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Figure 3. Maximum-likelihood phylogenetic tree derived from concatenated 120 single copy marker proteins showing the position of strain 1933PT in relation to taxonomically characterized members of the families Tissierellaceae (I) and Gottschalkiacecae (II). Phylogenetic analysis was performed with an LG + F + I + G4 model based on 34,747 amino acid positions. Scale bar, 0.05 amino acid substitutions per site. The tree was rooted using Bacillus subtilis NCIB 3610T as the outgroup. Accession numbers for the genomes are indicated in brackets. The average amino acid identity (AAI) and pairwise percentage of conserved proteins (POCP) values refer to strain 1933PT compared to the rest of the species.
Figure 3. Maximum-likelihood phylogenetic tree derived from concatenated 120 single copy marker proteins showing the position of strain 1933PT in relation to taxonomically characterized members of the families Tissierellaceae (I) and Gottschalkiacecae (II). Phylogenetic analysis was performed with an LG + F + I + G4 model based on 34,747 amino acid positions. Scale bar, 0.05 amino acid substitutions per site. The tree was rooted using Bacillus subtilis NCIB 3610T as the outgroup. Accession numbers for the genomes are indicated in brackets. The average amino acid identity (AAI) and pairwise percentage of conserved proteins (POCP) values refer to strain 1933PT compared to the rest of the species.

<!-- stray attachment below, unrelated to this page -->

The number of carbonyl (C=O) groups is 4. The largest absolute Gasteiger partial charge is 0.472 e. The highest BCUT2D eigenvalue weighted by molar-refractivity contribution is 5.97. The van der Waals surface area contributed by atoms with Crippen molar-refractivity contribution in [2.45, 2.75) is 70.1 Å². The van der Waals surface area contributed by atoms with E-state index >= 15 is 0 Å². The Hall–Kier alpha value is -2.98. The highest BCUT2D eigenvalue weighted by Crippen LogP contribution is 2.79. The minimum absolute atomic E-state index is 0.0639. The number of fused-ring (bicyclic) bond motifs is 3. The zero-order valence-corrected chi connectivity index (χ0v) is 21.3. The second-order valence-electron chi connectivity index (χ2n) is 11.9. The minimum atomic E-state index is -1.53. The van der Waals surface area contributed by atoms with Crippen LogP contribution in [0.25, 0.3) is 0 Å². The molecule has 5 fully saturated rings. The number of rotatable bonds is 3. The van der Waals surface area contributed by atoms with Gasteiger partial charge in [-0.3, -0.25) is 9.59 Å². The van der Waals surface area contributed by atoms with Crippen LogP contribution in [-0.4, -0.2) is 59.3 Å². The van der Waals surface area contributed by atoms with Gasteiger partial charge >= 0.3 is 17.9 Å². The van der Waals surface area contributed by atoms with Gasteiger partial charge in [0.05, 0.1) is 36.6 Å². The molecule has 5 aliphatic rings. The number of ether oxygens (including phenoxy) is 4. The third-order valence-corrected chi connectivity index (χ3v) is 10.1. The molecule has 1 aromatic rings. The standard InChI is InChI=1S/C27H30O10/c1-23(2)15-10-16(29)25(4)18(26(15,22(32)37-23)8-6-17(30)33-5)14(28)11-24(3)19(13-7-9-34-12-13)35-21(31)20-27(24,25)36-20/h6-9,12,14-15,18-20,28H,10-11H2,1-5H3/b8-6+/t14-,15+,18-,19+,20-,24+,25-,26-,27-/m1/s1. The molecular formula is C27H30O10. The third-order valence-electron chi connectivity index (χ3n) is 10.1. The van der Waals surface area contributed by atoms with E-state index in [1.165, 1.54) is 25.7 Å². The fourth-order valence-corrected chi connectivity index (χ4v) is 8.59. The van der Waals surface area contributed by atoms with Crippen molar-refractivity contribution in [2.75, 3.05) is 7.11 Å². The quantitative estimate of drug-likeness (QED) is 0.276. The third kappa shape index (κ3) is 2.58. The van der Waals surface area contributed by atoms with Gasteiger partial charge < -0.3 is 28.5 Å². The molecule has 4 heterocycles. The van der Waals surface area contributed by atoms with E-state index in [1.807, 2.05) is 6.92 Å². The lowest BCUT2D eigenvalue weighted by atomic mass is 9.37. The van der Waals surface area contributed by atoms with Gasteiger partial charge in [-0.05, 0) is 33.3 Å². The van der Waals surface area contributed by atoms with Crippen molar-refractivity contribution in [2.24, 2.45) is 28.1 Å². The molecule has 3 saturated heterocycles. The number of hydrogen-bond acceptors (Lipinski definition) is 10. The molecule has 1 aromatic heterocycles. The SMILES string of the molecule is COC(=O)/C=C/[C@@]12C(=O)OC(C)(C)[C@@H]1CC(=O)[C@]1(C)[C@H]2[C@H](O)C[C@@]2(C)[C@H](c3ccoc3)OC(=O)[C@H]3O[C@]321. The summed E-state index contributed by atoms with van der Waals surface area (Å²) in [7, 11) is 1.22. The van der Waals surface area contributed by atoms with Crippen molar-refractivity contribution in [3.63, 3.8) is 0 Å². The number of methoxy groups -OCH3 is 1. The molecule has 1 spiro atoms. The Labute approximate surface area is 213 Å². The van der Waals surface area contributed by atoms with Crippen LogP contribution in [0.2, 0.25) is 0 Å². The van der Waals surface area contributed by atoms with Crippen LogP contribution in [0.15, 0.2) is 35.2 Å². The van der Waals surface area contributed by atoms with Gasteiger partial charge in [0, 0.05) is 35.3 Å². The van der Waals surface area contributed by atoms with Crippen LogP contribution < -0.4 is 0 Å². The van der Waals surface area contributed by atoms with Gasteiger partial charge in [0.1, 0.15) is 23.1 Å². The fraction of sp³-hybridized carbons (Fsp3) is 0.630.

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Figure 4. Pangenome analysis of eleven genomes of Tissierellaceae was calculated with Anvi’o version 6.2. The dendrogram at the center represents the relationship between the 11,908 gene clusters (29,926 genes) found in the analyzed genomes. Dark regions in colored circles represent the genes found in that area for each genome. The average nucleotide identity (ANI) heatmap in purple squares varies between 70 and 100%. The phylogenomic tree was reconstructed using the single copy genes.
Figure 4. Pangenome analysis of eleven genomes of Tissierellaceae was calculated with Anvi’o version 6.2. The dendrogram at the center represents the relationship between the 11,908 gene clusters (29,926 genes) found in the analyzed genomes. Dark regions in colored circles represent the genes found in that area for each genome. The average nucleotide identity (ANI) heatmap in purple squares varies between 70 and 100%. The phylogenomic tree was reconstructed using the single copy genes.
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Table 1. Characteristics differentiating strain 1933PT, S. saccharolytica DSM 12858T [3] *, and Gudongella oleilytica [1].